Where do successful individuals find inspiration and energy to do the things they do? Some may harbor their forces, focused on a single passion. Yet others take on multiple problems or even multiple careers. What? They let a hobby eat up their time? They split their energies between two careers? How does that enable success?
Poet Galway Kinnell was one of those rare and serious talents who come along only once or twice in a generation. And yet he was not above a certain down-to-earth whimsy tied to the playful invention of imagined people and places.
How can parents, educators, business leaders, and policy makers nurture creativity, prepare for inventiveness, and stimulate innovation? One compelling answer lies in fostering the invention of imaginary worlds, otherwise known as worldplay.
You don’t hear much about collecting in school now-a-days. But a century ago psychologists and educators took the collecting habit in children seriously – and pondered how to use it to advantage in the classroom.
Like many thousands of people, this spring we found ourselves obsessively watching a pair of eagles raise their young. Responding emotionally to the trials and tribulations of eagle life, we found ourselves smack dab in the middle of the empathizing dilemma.
Creativity is not a “you have it” or “you don’t” kind of thing. It isn’t a personality trait. It’s not a “one size fits all” habit of mind. It’s not, simply, a set of skills to test for or a roster of art classes. So what’s a society to do? Especially one committed to constant innovation?
Massachusetts and California want to mandate teaching creativity and testing for its outcomes. Maybe your state does, too. In our last post we challenged whether creativity can be taught. In this one, we challenge the measures these states intend to use to test for it.
Add the imaginative and creative skills acquired in writing to the learning of science, technology, engineering and mathematics and what do you get? Hint, if you need one: the creative capital of society depends on our answers. Really.
Thinking in images and feelings is often dismissed as mere intuition. When a person "just knows" without the language to articulate how or why she knows, there may be difficulties in the boardroom-or the bedroom. But sensual thinking can be surprisingly "logical" as well as heart-felt.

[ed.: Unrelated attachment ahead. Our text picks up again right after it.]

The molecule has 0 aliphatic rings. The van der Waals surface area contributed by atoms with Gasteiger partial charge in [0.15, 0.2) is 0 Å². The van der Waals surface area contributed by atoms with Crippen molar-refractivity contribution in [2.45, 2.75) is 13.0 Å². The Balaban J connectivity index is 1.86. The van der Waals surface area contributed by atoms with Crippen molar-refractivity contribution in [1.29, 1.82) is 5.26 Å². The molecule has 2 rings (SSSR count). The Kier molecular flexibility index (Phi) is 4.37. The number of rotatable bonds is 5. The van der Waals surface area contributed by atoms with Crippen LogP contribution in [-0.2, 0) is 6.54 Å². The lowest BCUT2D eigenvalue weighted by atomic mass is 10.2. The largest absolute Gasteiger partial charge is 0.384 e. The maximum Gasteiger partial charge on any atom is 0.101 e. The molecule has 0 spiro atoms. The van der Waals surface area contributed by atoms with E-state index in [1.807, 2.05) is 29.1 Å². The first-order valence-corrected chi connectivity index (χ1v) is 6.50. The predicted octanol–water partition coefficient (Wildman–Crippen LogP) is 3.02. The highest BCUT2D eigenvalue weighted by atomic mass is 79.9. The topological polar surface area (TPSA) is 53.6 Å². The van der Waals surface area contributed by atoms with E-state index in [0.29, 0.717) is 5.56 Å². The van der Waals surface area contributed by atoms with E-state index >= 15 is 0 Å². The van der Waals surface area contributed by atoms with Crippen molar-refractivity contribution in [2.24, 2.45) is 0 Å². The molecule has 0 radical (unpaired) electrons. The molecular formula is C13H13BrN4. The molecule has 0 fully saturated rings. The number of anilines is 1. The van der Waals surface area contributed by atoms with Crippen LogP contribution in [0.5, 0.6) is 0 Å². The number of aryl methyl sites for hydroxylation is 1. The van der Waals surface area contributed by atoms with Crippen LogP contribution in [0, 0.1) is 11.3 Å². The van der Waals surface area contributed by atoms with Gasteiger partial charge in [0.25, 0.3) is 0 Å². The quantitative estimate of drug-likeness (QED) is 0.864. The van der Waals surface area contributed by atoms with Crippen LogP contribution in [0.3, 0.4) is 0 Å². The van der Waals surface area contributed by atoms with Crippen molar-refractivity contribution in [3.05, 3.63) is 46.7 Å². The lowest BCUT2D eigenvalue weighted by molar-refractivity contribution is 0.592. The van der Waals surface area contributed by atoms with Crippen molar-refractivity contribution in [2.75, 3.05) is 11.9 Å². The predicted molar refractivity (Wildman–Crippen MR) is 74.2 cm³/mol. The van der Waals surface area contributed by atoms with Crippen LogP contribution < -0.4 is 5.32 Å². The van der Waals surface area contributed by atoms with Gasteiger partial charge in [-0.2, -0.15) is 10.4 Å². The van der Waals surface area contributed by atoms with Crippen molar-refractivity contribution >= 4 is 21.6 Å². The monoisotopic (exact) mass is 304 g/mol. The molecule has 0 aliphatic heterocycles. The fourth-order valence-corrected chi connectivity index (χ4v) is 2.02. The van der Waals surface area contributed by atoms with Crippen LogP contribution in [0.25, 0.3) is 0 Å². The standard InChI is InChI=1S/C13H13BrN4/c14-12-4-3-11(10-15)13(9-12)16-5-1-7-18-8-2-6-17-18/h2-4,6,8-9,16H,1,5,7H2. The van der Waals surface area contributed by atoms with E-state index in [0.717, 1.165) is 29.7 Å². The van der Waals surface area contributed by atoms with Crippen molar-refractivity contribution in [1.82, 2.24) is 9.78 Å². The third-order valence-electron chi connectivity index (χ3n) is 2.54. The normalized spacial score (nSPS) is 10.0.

Congress is once again making plans to gut the National Endowment for the Arts, so it is time for us to post more data supporting the arts. In previous posts, we've argued that the arts are essential for the development of scientific imagination. Here we argue that the arts stimulate economic development by fostering invention.
Many writers find inspiration in what has been called ‘la ligne donnée' or ‘the given line'. A few choice words, sometimes whole stanzas or paragraphs, come into the mind and a piece of writing begins its gestation. Does that mean we got the creative process wrong in our last post?
Some years ago, in an interview with Bill Moyers, the poet Gary Snyder compared a vital aspect of writing to rummaging about in the sock drawer. "And that's how you write poetry?" Moyers asked. "Rummaging in the socks?" The exchange, short as it was, spoke volumes about how poets and writers think.
Who among us has not thought at one time or another that they have a great story to tell? Whether or not we ever put pen to paper, that story may be no more than the stuff of dreams-literally. For as novelist John Barth once said, "there is a kind of work involved in the making a dream which is not dissimilar to the making a story..."
All the times you read Goodnight Moon, all those hours you and your children spent together with Jim Hawkins in search of Treasure Island--were they worth it? Children immersed in books from an early age can become good readers. And good readers, recent research tells us, do better in school. But that's not the only reason to make a big deal out of books.
The New York Times reports that children's book publishers are releasing fewer picture books for young readers because parents are pushing their kids into advanced text-only books at ever younger ages. We're appalled. Find out why.
We blog a lot about the fact that creative people are often polymaths, talented at many things. The 19th century singer Manuel García illustrates how such multiple talents can result in surprising and unexpected discoveries - even in science!
Some ideas keep turning up like lucky pennies on the sidewalk. Take this one. Across the centuries, creative endeavor in the arts and sciences has often been compared to child's play. Any number of famous individuals have remarked upon the subject. So have many people who "lived faithfully a hidden life, and rest in unvisited tombs." And in some cases, these "unhistoric" individuals have helped illuminate "the growing good of the world..." We submit Una Hunt as a case in point.
Here's an interesting question: if you show the same image to a group of artists, a group of scientists, and a group of people trained in both fields, will each group respond to that image in a different way?
What do origami, talking points and champagne toasts have to do with resolving the tradition/innovation conundrum? All suggest that the cutting edge of modern culture lies in dialogue between diverse arts and sciences from around the world and their integrated role in creative education.
The dichotomies commonly drawn between tradition and innovation, between the preservation of national arts and crafts and the assimilation of global arts and technologies, suggest a false divide in human culture. The conundrum is how do we close the gap with justice to both sides?